Afterwards, they directed their course to come to the other shore, for they knew it was a neck of land they were to cross over, and so at length got to the seaside and marched to this supposed river, and by the way found a pond of clear, fresh water, and shortly after a good quantity of clear ground where the Indians had formerly set corn, and some of their graves. And proceeding further they saw new stubble where corn had been set the same year; also they found where lately a house had been, where some planks and a great kettle was remaining, and heaps of sand newly paddled with their hands. Which, they digging up, found in them divers fair Indian baskets filled with corn, and some in ears, fair and good, of divers colors, which seemed to them a very goodly sight (having never seen any such before). This was near the place of that supposed river they came to seek, unto which they went and found it to open itself into two arms with a high cliff of sand in the entrance but more like to be creeks of salt water than any fresh, for aught they saw; and that there was good harborage for their shallop, leaving it further to be discovered by their shallop, when she was ready. So, their time limited them being expired, they returned to the ship lest they should be in fear of their safety; and took with them part of the corn and buried up the rest. And so, like the men from Eshcol, carried with them of the fruits of the land and showed their brethren; of which, and their return, they were marvelously glad and their hearts encouraged.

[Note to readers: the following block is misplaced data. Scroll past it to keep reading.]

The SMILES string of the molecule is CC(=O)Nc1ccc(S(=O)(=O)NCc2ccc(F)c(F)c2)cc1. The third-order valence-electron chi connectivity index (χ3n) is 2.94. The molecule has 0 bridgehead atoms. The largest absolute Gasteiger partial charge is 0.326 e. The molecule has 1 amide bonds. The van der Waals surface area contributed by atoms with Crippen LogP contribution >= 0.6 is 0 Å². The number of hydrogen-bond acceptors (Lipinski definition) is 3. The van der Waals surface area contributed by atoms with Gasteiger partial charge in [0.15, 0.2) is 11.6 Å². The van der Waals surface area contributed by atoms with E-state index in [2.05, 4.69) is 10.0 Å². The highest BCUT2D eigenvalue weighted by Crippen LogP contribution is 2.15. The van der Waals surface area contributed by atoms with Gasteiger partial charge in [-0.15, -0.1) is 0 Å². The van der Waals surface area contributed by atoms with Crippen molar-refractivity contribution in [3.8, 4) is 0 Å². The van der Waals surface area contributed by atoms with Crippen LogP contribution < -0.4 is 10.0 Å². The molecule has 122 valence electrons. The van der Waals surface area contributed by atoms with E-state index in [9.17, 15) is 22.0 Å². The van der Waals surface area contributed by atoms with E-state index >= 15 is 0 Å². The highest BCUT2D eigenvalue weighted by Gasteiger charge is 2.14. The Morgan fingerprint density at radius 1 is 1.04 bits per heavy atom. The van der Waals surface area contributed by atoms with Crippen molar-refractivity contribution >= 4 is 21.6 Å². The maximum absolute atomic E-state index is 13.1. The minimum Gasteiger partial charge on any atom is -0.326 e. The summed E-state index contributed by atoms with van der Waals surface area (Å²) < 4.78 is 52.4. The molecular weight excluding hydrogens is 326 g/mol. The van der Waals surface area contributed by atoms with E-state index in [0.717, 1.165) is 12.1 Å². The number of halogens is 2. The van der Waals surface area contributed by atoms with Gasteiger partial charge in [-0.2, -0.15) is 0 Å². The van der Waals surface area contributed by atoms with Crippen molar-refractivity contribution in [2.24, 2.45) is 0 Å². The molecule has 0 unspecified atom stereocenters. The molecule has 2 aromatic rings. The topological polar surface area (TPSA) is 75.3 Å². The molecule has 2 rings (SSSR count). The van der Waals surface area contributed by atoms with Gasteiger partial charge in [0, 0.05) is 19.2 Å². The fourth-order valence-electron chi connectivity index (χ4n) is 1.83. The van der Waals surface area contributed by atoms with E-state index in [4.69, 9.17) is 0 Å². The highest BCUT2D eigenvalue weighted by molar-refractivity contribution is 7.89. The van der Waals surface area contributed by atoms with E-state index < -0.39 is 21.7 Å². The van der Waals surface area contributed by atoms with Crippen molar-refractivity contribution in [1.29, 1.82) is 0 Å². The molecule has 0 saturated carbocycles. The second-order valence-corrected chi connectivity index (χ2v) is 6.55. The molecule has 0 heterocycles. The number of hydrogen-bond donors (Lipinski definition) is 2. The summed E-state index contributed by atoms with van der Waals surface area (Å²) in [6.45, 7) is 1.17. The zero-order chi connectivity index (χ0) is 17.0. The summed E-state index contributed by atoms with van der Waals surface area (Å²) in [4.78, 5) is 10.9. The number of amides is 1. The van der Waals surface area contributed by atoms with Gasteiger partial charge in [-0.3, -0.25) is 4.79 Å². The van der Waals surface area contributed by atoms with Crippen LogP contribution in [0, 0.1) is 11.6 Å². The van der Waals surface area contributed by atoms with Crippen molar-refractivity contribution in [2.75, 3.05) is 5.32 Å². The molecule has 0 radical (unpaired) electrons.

After this, the shallop being got ready, they set out again for the better discovery of this place, and the master of the ship desired to go himself. So there went some thirty men but found it to be no harbor for ships but only for boats. There was also found two of their houses covered with mats, and sundry of their implements in them, but the people were run away and could not be seen. Also there was found more of their corn and of their beans of various colors; the corn and beans they brought away, purposing to give them full satisfaction when they should meet with any of them as, about some six months afterward they did, to their good content.
And here is to be noted a special providence of God, and a great mercy to this poor people, that here they got seed to plant them corn the next year, or else they might have starved, for they had none nor any likelihood to get any till the season had been past, as the sequel did manifest. Neither is it likely they had had this, if the first voyage had not been made, for the ground was now all covered with snow and hard frozen; but the Lord is never wanting unto His in their greatest needs; let His holy name have all the praise. . . .
One quote I have highlighted talks about the first contact with The Native Americans, Bradford calls The Natives 'savages' and says there may be 'more of them lying in ambush', this shows how The Settlers had preconceived notions of The Natives that sway their judgement. It is particularly interesting when focusing on other parts of the journal where Bradford describes The Settlers finding houses and crops. These are indications of civilisation and not of a savage lifestyle, however, he doesn't note that this is the case. Bradford notes how The Settlers 'might have starved' if they had not 'got seed to plant them corn the next year'. He attributes the finding of the seeds to god instead of to The Natives from whom The Settlers stole the seeds. This is another representation of the attitude towards the natives that was adopted in early colonial America as well as a strong emphasis on religion. Without the Native's help the Settlers would have starved and yet they are not willing to acknowledge it.
The extract also demonstrates the idea of America as a haven. When the men drink the New England water for the first time it is said to be as 'pleasant unto them as wine or beer had been in foretimes'. This gives the reader a sense of America being better than England and possibly encourage them to emigrate.